Fermoy Town & District Anglers have 2 miles of salmon and coarse fishing on Ireland's famous River Blackwater and have acquired their own Wheelyboat to provide disabled anglers with access to the fishing. The boat also takes disabled people, school children, etc on sightseeing tours up the river. The first Blackwater Wheelyboat was supplied in August 2004 and is used by Cappoquin Salmon & Trout Angling Association.
Wheelyboat bookings: 00 353 87 922 3983
Staylittle Outdoor Centre is run by Powys County Council and offers its visitors, mainly educational groups, a wide range of outdoor activities. The Wheelyboat provides disabled visitors with pleasure boating and ferry trips on Llyn Clywedog.
Enquiries: 01686 430630
More news and details of our activities are available in the current and past editions of the Waterwheels newsletters.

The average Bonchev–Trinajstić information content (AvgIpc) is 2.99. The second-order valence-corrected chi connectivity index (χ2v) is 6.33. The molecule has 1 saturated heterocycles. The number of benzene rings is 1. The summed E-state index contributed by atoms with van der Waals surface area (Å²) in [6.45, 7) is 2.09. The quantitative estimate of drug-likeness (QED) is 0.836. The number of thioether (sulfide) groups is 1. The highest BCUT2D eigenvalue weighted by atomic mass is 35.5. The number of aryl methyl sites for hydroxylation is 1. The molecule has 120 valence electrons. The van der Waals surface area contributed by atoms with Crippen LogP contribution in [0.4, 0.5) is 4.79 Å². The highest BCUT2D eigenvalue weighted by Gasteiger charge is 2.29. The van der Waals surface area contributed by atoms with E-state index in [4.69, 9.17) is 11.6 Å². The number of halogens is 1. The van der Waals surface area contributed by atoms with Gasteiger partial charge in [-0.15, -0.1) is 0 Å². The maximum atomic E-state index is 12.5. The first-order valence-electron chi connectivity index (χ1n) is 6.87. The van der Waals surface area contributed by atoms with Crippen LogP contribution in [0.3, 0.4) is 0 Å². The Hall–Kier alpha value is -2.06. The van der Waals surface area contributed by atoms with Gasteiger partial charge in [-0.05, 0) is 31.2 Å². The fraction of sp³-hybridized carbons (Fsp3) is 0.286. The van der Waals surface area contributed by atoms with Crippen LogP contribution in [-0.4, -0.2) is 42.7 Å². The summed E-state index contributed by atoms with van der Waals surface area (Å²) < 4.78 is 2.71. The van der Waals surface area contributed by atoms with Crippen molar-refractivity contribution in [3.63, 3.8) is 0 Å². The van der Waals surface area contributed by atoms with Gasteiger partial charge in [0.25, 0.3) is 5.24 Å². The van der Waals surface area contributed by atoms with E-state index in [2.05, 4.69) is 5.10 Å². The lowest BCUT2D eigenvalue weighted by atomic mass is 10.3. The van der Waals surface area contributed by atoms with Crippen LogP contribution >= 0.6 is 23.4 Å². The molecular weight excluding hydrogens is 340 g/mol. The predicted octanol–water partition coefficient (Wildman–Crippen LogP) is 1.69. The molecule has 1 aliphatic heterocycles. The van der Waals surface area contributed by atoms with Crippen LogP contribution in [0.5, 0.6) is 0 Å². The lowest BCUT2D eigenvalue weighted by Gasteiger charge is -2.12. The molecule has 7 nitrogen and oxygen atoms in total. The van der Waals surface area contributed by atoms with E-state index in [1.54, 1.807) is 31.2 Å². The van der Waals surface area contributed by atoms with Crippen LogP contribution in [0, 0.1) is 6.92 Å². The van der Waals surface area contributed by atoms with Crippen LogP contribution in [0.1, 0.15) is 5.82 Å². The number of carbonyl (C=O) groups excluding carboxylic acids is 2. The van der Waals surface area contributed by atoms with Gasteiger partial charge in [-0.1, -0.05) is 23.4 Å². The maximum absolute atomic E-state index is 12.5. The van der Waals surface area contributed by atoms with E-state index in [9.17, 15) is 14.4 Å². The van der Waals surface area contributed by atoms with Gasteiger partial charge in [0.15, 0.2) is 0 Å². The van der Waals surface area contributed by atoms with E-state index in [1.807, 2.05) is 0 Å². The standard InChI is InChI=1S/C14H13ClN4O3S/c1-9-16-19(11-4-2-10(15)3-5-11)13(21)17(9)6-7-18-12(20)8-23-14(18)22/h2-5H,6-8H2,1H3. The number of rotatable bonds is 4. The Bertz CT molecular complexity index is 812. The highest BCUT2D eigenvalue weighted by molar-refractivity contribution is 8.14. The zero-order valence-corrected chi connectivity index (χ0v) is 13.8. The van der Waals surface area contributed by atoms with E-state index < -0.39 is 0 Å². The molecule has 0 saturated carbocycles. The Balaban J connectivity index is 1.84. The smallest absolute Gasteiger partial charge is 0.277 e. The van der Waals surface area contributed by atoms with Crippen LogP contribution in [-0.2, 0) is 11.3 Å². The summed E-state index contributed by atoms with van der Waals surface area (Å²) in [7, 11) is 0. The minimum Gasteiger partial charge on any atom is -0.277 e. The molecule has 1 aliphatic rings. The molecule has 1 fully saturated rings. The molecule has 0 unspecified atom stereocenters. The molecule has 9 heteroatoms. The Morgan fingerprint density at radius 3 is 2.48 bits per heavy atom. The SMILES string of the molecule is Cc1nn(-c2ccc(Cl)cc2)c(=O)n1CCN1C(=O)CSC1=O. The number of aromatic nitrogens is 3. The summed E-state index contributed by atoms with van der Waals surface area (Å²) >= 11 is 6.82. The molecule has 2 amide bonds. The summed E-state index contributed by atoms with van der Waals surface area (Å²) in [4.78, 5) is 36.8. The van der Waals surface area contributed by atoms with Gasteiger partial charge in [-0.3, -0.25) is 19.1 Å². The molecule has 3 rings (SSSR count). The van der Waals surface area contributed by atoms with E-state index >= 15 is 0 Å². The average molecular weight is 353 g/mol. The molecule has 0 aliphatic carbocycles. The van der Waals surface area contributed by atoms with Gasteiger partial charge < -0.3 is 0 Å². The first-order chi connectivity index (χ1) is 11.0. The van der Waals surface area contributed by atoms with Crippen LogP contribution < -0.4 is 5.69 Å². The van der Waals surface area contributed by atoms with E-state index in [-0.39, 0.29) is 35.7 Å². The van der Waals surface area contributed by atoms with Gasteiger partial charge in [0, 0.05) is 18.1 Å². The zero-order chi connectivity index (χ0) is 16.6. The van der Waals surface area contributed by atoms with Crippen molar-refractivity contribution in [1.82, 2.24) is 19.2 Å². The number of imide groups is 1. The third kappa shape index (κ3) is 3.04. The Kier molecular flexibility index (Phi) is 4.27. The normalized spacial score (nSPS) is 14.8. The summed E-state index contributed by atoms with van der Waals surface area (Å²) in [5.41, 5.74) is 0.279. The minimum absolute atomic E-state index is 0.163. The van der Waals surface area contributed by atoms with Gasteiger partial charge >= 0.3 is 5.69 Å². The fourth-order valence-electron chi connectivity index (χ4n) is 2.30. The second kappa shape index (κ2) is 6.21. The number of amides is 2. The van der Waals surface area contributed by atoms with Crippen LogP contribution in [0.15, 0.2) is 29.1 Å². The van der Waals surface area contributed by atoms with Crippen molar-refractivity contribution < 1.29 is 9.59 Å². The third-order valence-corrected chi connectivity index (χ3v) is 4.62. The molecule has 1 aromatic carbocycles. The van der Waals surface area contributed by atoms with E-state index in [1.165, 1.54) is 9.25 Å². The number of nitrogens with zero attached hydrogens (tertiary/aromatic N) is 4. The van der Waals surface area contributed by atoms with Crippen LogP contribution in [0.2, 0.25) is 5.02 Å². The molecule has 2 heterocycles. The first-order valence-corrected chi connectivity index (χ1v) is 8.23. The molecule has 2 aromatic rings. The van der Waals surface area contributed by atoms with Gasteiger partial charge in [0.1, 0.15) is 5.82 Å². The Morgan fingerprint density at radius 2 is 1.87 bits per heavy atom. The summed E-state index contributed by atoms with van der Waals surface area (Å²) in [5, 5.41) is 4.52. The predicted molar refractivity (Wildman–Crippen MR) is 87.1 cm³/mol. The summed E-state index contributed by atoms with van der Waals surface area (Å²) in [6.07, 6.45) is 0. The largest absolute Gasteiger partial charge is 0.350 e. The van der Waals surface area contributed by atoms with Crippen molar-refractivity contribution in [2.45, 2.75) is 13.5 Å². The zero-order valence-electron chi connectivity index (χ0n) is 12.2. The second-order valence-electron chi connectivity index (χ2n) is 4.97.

Won this year by Bushyleaze Trout Fishery, Gloucestershire.
On Tuesday 15 July over 150 guests attended a reception at Bisham Abbey National Sports Centre to celebrate the 30th anniversary of national charity, The Wheelyboat Trust. The occasion also marked the launch of the Coulam Wheelyboat V20 – a brand new model and the most versatile developed to date. It is the 160th Wheelyboat to be launched by the Trust, and being based at Bisham Abbey Sailing & Navigation School, it will be the first Wheelyboat to operate anywhere on the River Thames, as part of the Boatability project in collaboration with the Rivertime Boat Trust, which aims to increase disabled people’s active participation in watersports.